Liverpool are back in the Champions League final after beating AS Roma 7-6 on aggregate on a topsy-turvy night in Italy.
AS Roma 4-2 Liverpool (Aggregate 6-7)
May 2, 2018
Goals: Milner OG 15′, Dzeko 52′, Nainggolan 85′ pen 90′; Mane 9′, Wijnaldum 25′.
The difference in Mane
The man of the match on the night, Sadio Mane was exceptional for the Reds all night long.
He was an outlet on the counter, a big threat heading toward the penalty box and scored the all-important first goal to settle any early nerves.
Mane’s strike was his ninth in the Champions League this season, equalling a competition record for the most goals by a player in his first 10 games.
An incredible performance—and it showcases how Mane’s form can swing wildly at times all based on how he fares with his first big chance of the game.
If he misses, he can lose his head a little, feeling the pressure to perform perhaps or being overly desperate to make up for fluffing his lines. He’s a real confidence player in that regard and it can lead to poor decisions at times.
But not tonight, not in Rome.
Mane had one chance, finished it beautifully and was the best player on the park in white for the remainder of the match.
Never an easy ride
It shouldn’t be the case that, when leading 7-3, Liverpool fans still feel like the job isn’t quite done.
Yet it was undeniably the case at the break that more people were talking about how one more goal would finally kill off the match, rather than accepting the Reds’ superiority meant they’d be going through.
Over the two legs, Liverpool were far better than Roma, certainly more than a single goal better, which is how it finished after an absurd late penalty.
There came a period a month or two back when Liverpool looked far better at seeing out games, far more composed at shutting down teams.
Perhaps it’s just the occasion, or the stadium, but that still gives Klopp something to work on.
The Reds never make it completely easy on themselves, but perhaps it didn’t need to be quite this nerve-wracking in the end!
Squad depth concerns
Injuries have hit hard in the run-in and it’s beginning to tell: a little tiredness in some players and an inability to change the team around.
Look at the bench in Rome and it was clear Klopp didn’t have much to turn to: backups and youth, no real rotation options.
Perhaps Adam Lallana coming back might aid that slightly, but it’s not too likely that Klopp will be able to shift his team around hugely.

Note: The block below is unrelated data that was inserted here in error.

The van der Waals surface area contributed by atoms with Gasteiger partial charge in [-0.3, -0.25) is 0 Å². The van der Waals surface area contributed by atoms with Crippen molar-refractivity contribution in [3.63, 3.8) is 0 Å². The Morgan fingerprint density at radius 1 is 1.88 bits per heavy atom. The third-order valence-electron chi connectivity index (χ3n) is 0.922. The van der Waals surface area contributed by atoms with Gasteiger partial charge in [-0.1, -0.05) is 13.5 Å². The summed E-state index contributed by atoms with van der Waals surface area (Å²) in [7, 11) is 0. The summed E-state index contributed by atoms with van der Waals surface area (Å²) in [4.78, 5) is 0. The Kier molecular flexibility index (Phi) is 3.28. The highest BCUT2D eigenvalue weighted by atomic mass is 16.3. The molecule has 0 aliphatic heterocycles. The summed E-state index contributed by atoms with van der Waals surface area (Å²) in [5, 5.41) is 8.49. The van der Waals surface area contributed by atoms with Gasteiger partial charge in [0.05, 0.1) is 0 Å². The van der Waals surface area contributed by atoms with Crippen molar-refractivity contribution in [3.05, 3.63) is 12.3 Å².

That shouldn’t be too much of an issue for the final, given it’s three-and-a-half weeks away, but the Reds have a big job on at the weekend first as they visit Chelsea.
These same players have to find a way to produce another big performance, find another telling result, and ensure they have no worries or concerns heading into the last week of the Premier League season.
A game of oddities
Truly, this was a match when so many individual talking points arose that it would be remiss to not mention them at least in passing.
First, there was Gini Wijnaldum‘s header—his first away goal in English football in any competition, his first away goal in around three years. What a time and place to get it.
Secondly, the fact that a quite ludicrous 13 goals were scored across the two legs; no Champions League knockout tie in the history of the competition had ever seen as many.
Not just semi-finals, no knock-out tie at all.
Again, there’s officiating calls to raise eyebrows at: a shove by Kostas Manolas not given as a Liverpool penalty, a handball by Trent Alexander-Arnold not given as one for Roma.
Then there were at least three awful offside calls given which stopped scoring opportunities—and another penalty—before the injury time insult was to give handball against Ragnar Klavan, with the ball chipped at him from about a metre away.
It wasn’t a tie to miss, that’s for sure.
Liverpool FC: Champions League finalists!
Forget everything else, this is all that matters!
After more than a decade away, Liverpool will be back in the Champions League final, against Real Madrid—a truly historic fixture of European royalty.
It speaks volumes of the work that Jurgen Klopp and his coaches have done that the Reds were nowhere near this level even a year ago, yet now they have a chance of being crowned the continent’s finest once more.
In Kiev, the Reds will march out, watched by the whole world, and put on a show of their own brand of football which thrills, entertains…and wins matches.
That will be the key, the be-all and end-all which can determine if the season is a successful step forward, or one which will live on in supporters’ memories for all eternity.
Take the songs and noise, the flags and banners, the dreams and memories…and bring back No. 6.